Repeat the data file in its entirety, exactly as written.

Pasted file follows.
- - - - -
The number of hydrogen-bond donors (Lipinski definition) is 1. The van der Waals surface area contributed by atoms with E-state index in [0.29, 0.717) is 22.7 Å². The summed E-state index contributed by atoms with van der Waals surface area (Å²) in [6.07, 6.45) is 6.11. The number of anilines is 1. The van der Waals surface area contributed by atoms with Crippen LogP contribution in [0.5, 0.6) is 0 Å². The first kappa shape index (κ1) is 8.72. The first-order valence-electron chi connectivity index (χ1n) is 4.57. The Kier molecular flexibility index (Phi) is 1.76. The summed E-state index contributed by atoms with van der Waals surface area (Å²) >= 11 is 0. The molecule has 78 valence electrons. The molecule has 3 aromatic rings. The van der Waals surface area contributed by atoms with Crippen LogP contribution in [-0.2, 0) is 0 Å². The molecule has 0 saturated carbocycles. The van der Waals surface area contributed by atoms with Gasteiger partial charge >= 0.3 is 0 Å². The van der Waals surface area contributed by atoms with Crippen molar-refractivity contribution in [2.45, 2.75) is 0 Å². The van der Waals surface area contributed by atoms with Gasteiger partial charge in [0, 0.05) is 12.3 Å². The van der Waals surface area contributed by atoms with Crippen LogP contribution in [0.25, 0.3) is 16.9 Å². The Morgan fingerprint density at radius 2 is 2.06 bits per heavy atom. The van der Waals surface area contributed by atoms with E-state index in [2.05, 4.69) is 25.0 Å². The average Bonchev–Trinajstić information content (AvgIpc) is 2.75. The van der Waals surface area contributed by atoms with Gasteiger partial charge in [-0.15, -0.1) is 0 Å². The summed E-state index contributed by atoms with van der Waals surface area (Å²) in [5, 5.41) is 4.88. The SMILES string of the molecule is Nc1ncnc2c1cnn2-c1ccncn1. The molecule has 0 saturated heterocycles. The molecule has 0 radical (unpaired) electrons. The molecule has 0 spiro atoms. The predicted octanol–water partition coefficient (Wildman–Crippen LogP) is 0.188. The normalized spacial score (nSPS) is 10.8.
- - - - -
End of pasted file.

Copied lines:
The number of hydrogen-bond donors (Lipinski definition) is 1. The van der Waals surface area contributed by atoms with E-state index in [0.29, 0.717) is 22.7 Å². The summed E-state index contributed by atoms with van der Waals surface area (Å²) in [6.07, 6.45) is 6.11. The number of anilines is 1. The van der Waals surface area contributed by atoms with Crippen LogP contribution in [0.5, 0.6) is 0 Å². The first kappa shape index (κ1) is 8.72. The first-order valence-electron chi connectivity index (χ1n) is 4.57. The Kier molecular flexibility index (Phi) is 1.76. The summed E-state index contributed by atoms with van der Waals surface area (Å²) >= 11 is 0. The molecule has 78 valence electrons. The molecule has 3 aromatic rings. The van der Waals surface area contributed by atoms with Crippen LogP contribution in [-0.2, 0) is 0 Å². The molecule has 0 saturated carbocycles. The van der Waals surface area contributed by atoms with Gasteiger partial charge >= 0.3 is 0 Å². The van der Waals surface area contributed by atoms with Crippen molar-refractivity contribution in [2.45, 2.75) is 0 Å². The van der Waals surface area contributed by atoms with Gasteiger partial charge in [0, 0.05) is 12.3 Å². The van der Waals surface area contributed by atoms with Crippen LogP contribution in [0.25, 0.3) is 16.9 Å². The Morgan fingerprint density at radius 2 is 2.06 bits per heavy atom. The van der Waals surface area contributed by atoms with E-state index in [2.05, 4.69) is 25.0 Å². The average Bonchev–Trinajstić information content (AvgIpc) is 2.75. The van der Waals surface area contributed by atoms with Gasteiger partial charge in [-0.15, -0.1) is 0 Å². The summed E-state index contributed by atoms with van der Waals surface area (Å²) in [5, 5.41) is 4.88. The SMILES string of the molecule is Nc1ncnc2c1cnn2-c1ccncn1. The molecule has 0 saturated heterocycles. The molecule has 0 radical (unpaired) electrons. The molecule has 0 spiro atoms. The predicted octanol–water partition coefficient (Wildman–Crippen LogP) is 0.188. The normalized spacial score (nSPS) is 10.8.